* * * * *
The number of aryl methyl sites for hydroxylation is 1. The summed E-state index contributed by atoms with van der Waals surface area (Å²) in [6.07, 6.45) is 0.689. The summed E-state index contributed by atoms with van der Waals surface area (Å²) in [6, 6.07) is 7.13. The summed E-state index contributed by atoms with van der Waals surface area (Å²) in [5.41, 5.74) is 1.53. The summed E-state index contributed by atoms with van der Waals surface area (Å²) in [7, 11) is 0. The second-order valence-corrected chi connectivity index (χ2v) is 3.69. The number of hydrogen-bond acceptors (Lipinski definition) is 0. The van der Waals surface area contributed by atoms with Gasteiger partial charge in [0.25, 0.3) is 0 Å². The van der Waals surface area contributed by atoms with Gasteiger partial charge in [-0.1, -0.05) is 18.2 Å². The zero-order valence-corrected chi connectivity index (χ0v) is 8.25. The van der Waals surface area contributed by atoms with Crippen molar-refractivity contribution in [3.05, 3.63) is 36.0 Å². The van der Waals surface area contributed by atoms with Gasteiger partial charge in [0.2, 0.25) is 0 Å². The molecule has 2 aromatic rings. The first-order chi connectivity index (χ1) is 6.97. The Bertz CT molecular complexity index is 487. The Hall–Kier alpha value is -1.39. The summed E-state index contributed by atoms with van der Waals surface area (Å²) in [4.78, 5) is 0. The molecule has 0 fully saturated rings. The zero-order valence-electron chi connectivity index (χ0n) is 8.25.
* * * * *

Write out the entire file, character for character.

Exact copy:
The number of aryl methyl sites for hydroxylation is 1. The summed E-state index contributed by atoms with van der Waals surface area (Å²) in [6.07, 6.45) is 0.689. The summed E-state index contributed by atoms with van der Waals surface area (Å²) in [6, 6.07) is 7.13. The summed E-state index contributed by atoms with van der Waals surface area (Å²) in [5.41, 5.74) is 1.53. The summed E-state index contributed by atoms with van der Waals surface area (Å²) in [7, 11) is 0. The second-order valence-corrected chi connectivity index (χ2v) is 3.69. The number of hydrogen-bond acceptors (Lipinski definition) is 0. The van der Waals surface area contributed by atoms with Gasteiger partial charge in [0.25, 0.3) is 0 Å². The van der Waals surface area contributed by atoms with Gasteiger partial charge in [-0.1, -0.05) is 18.2 Å². The zero-order valence-corrected chi connectivity index (χ0v) is 8.25. The van der Waals surface area contributed by atoms with Crippen molar-refractivity contribution in [3.05, 3.63) is 36.0 Å². The van der Waals surface area contributed by atoms with Gasteiger partial charge in [0.2, 0.25) is 0 Å². The molecule has 2 aromatic rings. The first-order chi connectivity index (χ1) is 6.97. The Bertz CT molecular complexity index is 487. The Hall–Kier alpha value is -1.39. The summed E-state index contributed by atoms with van der Waals surface area (Å²) in [4.78, 5) is 0. The molecule has 0 fully saturated rings. The zero-order valence-electron chi connectivity index (χ0n) is 8.25.